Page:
Name: Kristian Saguin 
Hometown: Legazpi City, PH 
Current City: College Station, TX, USA 
Profession / University: 
- Current Ph.D. student, Graduate Teaching Assistant and Fulbright Fellow at Texas A&M University working on my dissertation on the political ecology and commodity chains of aquaculture in Laguna de Bay
- Former Assistant Professor at the Department of Geography, University of the Philippines, where I taught for six years. 
Hobbies and other interests: travel, photos, landscapes, the sea, swimming, fish, science studies, social theory, world cinema, the humanities

Towards Your Geographic Career

As a child, what did you want to be when you grew up?
I knew I wanted to be a geographer ever since I was seven or eight. As a budding nerd, I would take pleasure in poring over school library atlases and figuring out where things were located. I grew up learning to love traveling, knowing which places I was in, and being fascinated by their interconnections. When I was deciding on a university and a course to take, I could not see myself anywhere else except in Geography in UP. Along the way I also dreamt of being a doctor, a music DJ, and an astrophysicist, but none of them were anywhere near as fascinating to me as geography!

What has inspired you to pursue geography?
As with perhaps most of us, I thought geography was primarily about studying maps and places. Now that I am in the middle of pursuing my third geography degree, I am always surprised by the things and topics that geographers can and do study. My current research interests for instance range in scope from social theory, global political economy, agrarian household economics, limnology, and fish genetic manipulation, among other things. The holistic view of how things work across (and produce) spaces, scales, natures and relations has kept me interested in pursuing knowledge through the unique lenses that geography (or perhaps geographies) provides. Geographers, in their ability to link society, space and nature in very insightful ways, are also active advocates in a broad range of pressing issues that concern us at various scales.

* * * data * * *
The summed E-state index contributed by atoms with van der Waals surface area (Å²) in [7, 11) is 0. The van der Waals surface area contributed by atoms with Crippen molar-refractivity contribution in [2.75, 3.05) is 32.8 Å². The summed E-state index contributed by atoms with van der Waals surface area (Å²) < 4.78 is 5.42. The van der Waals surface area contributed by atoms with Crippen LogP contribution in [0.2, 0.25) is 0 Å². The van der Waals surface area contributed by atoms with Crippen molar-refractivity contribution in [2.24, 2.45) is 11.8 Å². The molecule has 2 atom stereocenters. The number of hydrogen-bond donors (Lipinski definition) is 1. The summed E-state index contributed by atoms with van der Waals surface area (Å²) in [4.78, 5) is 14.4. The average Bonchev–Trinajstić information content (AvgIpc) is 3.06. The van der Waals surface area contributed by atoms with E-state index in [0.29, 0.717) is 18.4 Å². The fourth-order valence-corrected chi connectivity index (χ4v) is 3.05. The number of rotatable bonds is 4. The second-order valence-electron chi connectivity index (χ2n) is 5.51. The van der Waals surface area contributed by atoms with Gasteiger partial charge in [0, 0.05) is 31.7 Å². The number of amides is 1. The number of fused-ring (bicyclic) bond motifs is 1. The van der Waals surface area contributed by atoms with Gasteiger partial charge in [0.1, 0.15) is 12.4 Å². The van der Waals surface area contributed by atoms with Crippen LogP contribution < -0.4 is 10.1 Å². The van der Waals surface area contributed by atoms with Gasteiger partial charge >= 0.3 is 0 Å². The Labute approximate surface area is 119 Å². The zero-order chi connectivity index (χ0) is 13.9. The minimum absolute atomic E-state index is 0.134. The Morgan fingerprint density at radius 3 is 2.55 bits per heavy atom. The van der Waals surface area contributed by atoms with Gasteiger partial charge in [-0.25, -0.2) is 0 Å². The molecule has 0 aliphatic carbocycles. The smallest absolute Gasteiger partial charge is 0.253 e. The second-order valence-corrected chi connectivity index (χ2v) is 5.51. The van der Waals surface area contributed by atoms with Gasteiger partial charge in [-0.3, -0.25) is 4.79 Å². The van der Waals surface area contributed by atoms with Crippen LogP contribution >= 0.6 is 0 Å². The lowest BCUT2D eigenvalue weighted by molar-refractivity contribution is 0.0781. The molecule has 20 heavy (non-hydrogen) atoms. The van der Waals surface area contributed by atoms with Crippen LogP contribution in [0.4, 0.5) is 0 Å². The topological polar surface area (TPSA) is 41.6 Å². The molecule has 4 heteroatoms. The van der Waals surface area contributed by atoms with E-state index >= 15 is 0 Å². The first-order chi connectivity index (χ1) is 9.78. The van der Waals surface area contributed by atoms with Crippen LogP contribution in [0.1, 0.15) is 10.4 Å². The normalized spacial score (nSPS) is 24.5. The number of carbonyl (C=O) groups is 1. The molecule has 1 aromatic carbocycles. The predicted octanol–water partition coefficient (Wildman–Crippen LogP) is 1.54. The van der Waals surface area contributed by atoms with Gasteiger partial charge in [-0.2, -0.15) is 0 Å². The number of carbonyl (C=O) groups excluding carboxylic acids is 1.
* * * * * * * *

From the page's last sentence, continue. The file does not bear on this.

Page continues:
Why did you take up Geography as your undergraduate degree? 
I love geography!

Upon finishing your degree, how was it stepping out to the “real world”?
It really was not as different as I built on and expanded the interests I developed in undergrad. A career in teaching and research was a logical extension of four years of undergraduate studying and learning.

Your Geographic Career
What would be your typical day at work? 
Life as a graduate student is pretty much composed of studying, attending classes, building my research, fulfilling other school duties, occasional socializing, and then more studying in the periods in between. While time is more flexible, every day is a work day.

What do you like most about your work? 
I enjoy reading and learning new stuff that challenge me intellectually and that help make better sense of the world around me, which can hopefully eventually help effect change.

What is/are the challenging parts of your work?
At the current stage of my research, the challenge is to develop a dissertation proposal that is not only theoretically and empirically original but also practically relevant and useful for addressing social justice concerns. As geographers, I feel we have the duty to ensure we do not directly or indirectly contribute to the further displacement, marginalization and oppression of people as a result of our work and research. On the contrary, geography can be at the forefront of change and the dismantling of unjust structures of status quo.